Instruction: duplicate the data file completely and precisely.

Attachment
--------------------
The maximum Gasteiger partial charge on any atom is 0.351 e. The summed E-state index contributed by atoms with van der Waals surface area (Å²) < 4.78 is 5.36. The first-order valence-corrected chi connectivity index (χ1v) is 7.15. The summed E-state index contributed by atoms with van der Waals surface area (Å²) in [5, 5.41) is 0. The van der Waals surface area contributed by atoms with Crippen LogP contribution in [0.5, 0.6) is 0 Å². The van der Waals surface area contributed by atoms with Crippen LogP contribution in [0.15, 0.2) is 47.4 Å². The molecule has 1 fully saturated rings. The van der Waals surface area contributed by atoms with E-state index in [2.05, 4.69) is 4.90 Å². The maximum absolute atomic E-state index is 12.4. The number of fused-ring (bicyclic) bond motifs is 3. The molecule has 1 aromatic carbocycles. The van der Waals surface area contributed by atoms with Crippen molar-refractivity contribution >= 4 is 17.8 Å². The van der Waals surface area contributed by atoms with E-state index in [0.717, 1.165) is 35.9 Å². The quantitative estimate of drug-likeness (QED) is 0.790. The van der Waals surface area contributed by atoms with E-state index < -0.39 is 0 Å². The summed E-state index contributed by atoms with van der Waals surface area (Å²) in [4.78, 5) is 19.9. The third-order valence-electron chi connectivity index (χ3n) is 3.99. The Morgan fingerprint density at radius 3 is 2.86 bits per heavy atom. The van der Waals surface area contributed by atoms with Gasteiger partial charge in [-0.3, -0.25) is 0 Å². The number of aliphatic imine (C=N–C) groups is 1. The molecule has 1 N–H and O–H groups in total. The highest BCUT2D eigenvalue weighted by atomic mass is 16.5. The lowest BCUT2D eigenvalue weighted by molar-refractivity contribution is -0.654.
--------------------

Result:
The maximum Gasteiger partial charge on any atom is 0.351 e. The summed E-state index contributed by atoms with van der Waals surface area (Å²) < 4.78 is 5.36. The first-order valence-corrected chi connectivity index (χ1v) is 7.15. The summed E-state index contributed by atoms with van der Waals surface area (Å²) in [5, 5.41) is 0. The van der Waals surface area contributed by atoms with Crippen LogP contribution in [0.5, 0.6) is 0 Å². The van der Waals surface area contributed by atoms with Crippen LogP contribution in [0.15, 0.2) is 47.4 Å². The molecule has 1 fully saturated rings. The van der Waals surface area contributed by atoms with E-state index in [2.05, 4.69) is 4.90 Å². The maximum absolute atomic E-state index is 12.4. The number of fused-ring (bicyclic) bond motifs is 3. The molecule has 1 aromatic carbocycles. The van der Waals surface area contributed by atoms with Crippen molar-refractivity contribution >= 4 is 17.8 Å². The van der Waals surface area contributed by atoms with E-state index in [0.717, 1.165) is 35.9 Å². The quantitative estimate of drug-likeness (QED) is 0.790. The van der Waals surface area contributed by atoms with E-state index < -0.39 is 0 Å². The summed E-state index contributed by atoms with van der Waals surface area (Å²) in [4.78, 5) is 19.9. The third-order valence-electron chi connectivity index (χ3n) is 3.99. The Morgan fingerprint density at radius 3 is 2.86 bits per heavy atom. The van der Waals surface area contributed by atoms with Gasteiger partial charge in [-0.3, -0.25) is 0 Å². The number of aliphatic imine (C=N–C) groups is 1. The molecule has 1 N–H and O–H groups in total. The highest BCUT2D eigenvalue weighted by atomic mass is 16.5. The lowest BCUT2D eigenvalue weighted by molar-refractivity contribution is -0.654.